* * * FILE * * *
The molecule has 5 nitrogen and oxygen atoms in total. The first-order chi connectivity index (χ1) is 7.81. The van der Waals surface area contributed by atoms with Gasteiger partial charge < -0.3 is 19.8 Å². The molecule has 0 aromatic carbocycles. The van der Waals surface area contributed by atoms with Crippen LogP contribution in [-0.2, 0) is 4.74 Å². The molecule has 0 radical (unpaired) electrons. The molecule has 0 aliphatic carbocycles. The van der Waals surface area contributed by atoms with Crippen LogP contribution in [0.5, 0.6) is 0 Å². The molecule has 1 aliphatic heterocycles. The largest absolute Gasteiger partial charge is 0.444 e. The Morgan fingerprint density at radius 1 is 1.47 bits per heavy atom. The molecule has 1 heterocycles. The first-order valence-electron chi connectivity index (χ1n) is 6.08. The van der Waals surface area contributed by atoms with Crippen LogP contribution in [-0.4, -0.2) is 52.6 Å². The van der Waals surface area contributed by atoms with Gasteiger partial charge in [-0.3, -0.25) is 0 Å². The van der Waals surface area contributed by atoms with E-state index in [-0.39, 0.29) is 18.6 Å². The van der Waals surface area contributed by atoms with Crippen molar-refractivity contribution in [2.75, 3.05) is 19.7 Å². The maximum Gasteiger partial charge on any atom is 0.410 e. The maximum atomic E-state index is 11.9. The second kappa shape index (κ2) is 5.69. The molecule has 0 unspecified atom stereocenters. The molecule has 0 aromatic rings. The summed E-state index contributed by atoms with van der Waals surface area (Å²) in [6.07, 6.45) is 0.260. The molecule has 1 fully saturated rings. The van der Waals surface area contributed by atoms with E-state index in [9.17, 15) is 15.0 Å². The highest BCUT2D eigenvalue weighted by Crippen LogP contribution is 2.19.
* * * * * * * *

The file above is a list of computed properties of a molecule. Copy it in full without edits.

The molecule has 5 nitrogen and oxygen atoms in total. The first-order chi connectivity index (χ1) is 7.81. The van der Waals surface area contributed by atoms with Gasteiger partial charge < -0.3 is 19.8 Å². The molecule has 0 aromatic carbocycles. The van der Waals surface area contributed by atoms with Crippen LogP contribution in [-0.2, 0) is 4.74 Å². The molecule has 0 radical (unpaired) electrons. The molecule has 0 aliphatic carbocycles. The van der Waals surface area contributed by atoms with Crippen LogP contribution in [0.5, 0.6) is 0 Å². The molecule has 1 aliphatic heterocycles. The largest absolute Gasteiger partial charge is 0.444 e. The Morgan fingerprint density at radius 1 is 1.47 bits per heavy atom. The molecule has 1 heterocycles. The first-order valence-electron chi connectivity index (χ1n) is 6.08. The van der Waals surface area contributed by atoms with Crippen LogP contribution in [-0.4, -0.2) is 52.6 Å². The van der Waals surface area contributed by atoms with Gasteiger partial charge in [-0.3, -0.25) is 0 Å². The van der Waals surface area contributed by atoms with E-state index in [-0.39, 0.29) is 18.6 Å². The van der Waals surface area contributed by atoms with Crippen molar-refractivity contribution in [2.75, 3.05) is 19.7 Å². The maximum Gasteiger partial charge on any atom is 0.410 e. The maximum atomic E-state index is 11.9. The second kappa shape index (κ2) is 5.69. The molecule has 0 unspecified atom stereocenters. The molecule has 0 aromatic rings. The summed E-state index contributed by atoms with van der Waals surface area (Å²) in [6.07, 6.45) is 0.260. The molecule has 1 fully saturated rings. The van der Waals surface area contributed by atoms with E-state index in [9.17, 15) is 15.0 Å². The highest BCUT2D eigenvalue weighted by Crippen LogP contribution is 2.19.